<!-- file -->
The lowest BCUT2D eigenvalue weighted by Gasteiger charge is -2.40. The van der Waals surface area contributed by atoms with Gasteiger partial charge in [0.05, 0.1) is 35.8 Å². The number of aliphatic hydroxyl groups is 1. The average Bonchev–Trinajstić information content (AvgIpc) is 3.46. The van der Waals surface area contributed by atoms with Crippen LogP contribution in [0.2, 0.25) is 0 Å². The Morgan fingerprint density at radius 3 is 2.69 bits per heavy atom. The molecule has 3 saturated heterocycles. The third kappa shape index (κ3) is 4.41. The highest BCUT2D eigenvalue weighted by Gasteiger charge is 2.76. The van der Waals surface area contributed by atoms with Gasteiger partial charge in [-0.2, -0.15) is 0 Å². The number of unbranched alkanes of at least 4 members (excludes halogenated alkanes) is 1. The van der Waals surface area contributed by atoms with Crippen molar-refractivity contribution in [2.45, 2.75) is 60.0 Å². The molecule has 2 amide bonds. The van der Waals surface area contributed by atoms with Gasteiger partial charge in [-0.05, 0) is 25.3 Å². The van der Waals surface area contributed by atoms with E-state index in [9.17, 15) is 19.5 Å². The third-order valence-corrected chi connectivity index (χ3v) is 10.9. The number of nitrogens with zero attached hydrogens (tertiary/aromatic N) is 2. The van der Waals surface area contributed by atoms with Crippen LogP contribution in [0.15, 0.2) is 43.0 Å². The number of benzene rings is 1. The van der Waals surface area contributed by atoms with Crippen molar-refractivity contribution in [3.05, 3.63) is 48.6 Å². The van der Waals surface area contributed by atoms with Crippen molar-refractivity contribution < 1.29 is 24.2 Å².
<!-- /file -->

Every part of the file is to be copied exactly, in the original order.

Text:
The lowest BCUT2D eigenvalue weighted by Gasteiger charge is -2.40. The van der Waals surface area contributed by atoms with Gasteiger partial charge in [0.05, 0.1) is 35.8 Å². The number of aliphatic hydroxyl groups is 1. The average Bonchev–Trinajstić information content (AvgIpc) is 3.46. The van der Waals surface area contributed by atoms with Crippen LogP contribution in [0.2, 0.25) is 0 Å². The Morgan fingerprint density at radius 3 is 2.69 bits per heavy atom. The molecule has 3 saturated heterocycles. The third kappa shape index (κ3) is 4.41. The highest BCUT2D eigenvalue weighted by Gasteiger charge is 2.76. The van der Waals surface area contributed by atoms with Gasteiger partial charge in [-0.2, -0.15) is 0 Å². The number of unbranched alkanes of at least 4 members (excludes halogenated alkanes) is 1. The van der Waals surface area contributed by atoms with Crippen molar-refractivity contribution in [2.45, 2.75) is 60.0 Å². The molecule has 2 amide bonds. The van der Waals surface area contributed by atoms with Gasteiger partial charge in [-0.05, 0) is 25.3 Å². The van der Waals surface area contributed by atoms with E-state index in [9.17, 15) is 19.5 Å². The third-order valence-corrected chi connectivity index (χ3v) is 10.9. The number of nitrogens with zero attached hydrogens (tertiary/aromatic N) is 2. The van der Waals surface area contributed by atoms with Crippen LogP contribution in [0.15, 0.2) is 43.0 Å². The number of benzene rings is 1. The van der Waals surface area contributed by atoms with Crippen molar-refractivity contribution in [3.05, 3.63) is 48.6 Å². The van der Waals surface area contributed by atoms with Crippen molar-refractivity contribution < 1.29 is 24.2 Å².